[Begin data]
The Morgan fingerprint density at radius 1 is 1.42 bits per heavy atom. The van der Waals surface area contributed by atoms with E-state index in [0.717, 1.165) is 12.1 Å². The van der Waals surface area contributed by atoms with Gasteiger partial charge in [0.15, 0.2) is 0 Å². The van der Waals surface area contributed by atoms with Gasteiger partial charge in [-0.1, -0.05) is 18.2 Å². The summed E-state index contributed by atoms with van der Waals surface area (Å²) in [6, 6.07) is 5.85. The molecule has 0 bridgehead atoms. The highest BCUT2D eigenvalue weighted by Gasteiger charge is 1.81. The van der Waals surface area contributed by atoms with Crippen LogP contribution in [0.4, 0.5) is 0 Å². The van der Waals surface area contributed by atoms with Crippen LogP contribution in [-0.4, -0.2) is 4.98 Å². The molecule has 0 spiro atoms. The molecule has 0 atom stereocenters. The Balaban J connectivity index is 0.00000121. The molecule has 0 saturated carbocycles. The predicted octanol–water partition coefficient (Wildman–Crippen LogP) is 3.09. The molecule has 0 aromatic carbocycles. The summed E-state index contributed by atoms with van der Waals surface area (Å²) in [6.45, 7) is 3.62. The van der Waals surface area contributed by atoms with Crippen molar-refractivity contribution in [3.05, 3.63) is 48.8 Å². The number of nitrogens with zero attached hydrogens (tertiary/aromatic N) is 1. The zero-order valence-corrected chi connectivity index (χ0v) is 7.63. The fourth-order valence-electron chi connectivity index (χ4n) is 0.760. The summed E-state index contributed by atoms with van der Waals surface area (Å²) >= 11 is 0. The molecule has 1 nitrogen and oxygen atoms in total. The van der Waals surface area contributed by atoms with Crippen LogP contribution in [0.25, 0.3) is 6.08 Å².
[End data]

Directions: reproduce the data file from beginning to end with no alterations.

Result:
The Morgan fingerprint density at radius 1 is 1.42 bits per heavy atom. The van der Waals surface area contributed by atoms with E-state index in [0.717, 1.165) is 12.1 Å². The van der Waals surface area contributed by atoms with Gasteiger partial charge in [0.15, 0.2) is 0 Å². The van der Waals surface area contributed by atoms with Gasteiger partial charge in [-0.1, -0.05) is 18.2 Å². The summed E-state index contributed by atoms with van der Waals surface area (Å²) in [6, 6.07) is 5.85. The molecule has 0 bridgehead atoms. The highest BCUT2D eigenvalue weighted by Gasteiger charge is 1.81. The van der Waals surface area contributed by atoms with Crippen LogP contribution in [0.4, 0.5) is 0 Å². The van der Waals surface area contributed by atoms with Crippen LogP contribution in [-0.4, -0.2) is 4.98 Å². The molecule has 0 spiro atoms. The molecule has 0 atom stereocenters. The Balaban J connectivity index is 0.00000121. The molecule has 0 saturated carbocycles. The predicted octanol–water partition coefficient (Wildman–Crippen LogP) is 3.09. The molecule has 0 aromatic carbocycles. The summed E-state index contributed by atoms with van der Waals surface area (Å²) in [6.45, 7) is 3.62. The van der Waals surface area contributed by atoms with Crippen molar-refractivity contribution in [3.05, 3.63) is 48.8 Å². The number of nitrogens with zero attached hydrogens (tertiary/aromatic N) is 1. The zero-order valence-corrected chi connectivity index (χ0v) is 7.63. The fourth-order valence-electron chi connectivity index (χ4n) is 0.760. The summed E-state index contributed by atoms with van der Waals surface area (Å²) >= 11 is 0. The molecule has 1 nitrogen and oxygen atoms in total. The van der Waals surface area contributed by atoms with Crippen LogP contribution in [0.25, 0.3) is 6.08 Å².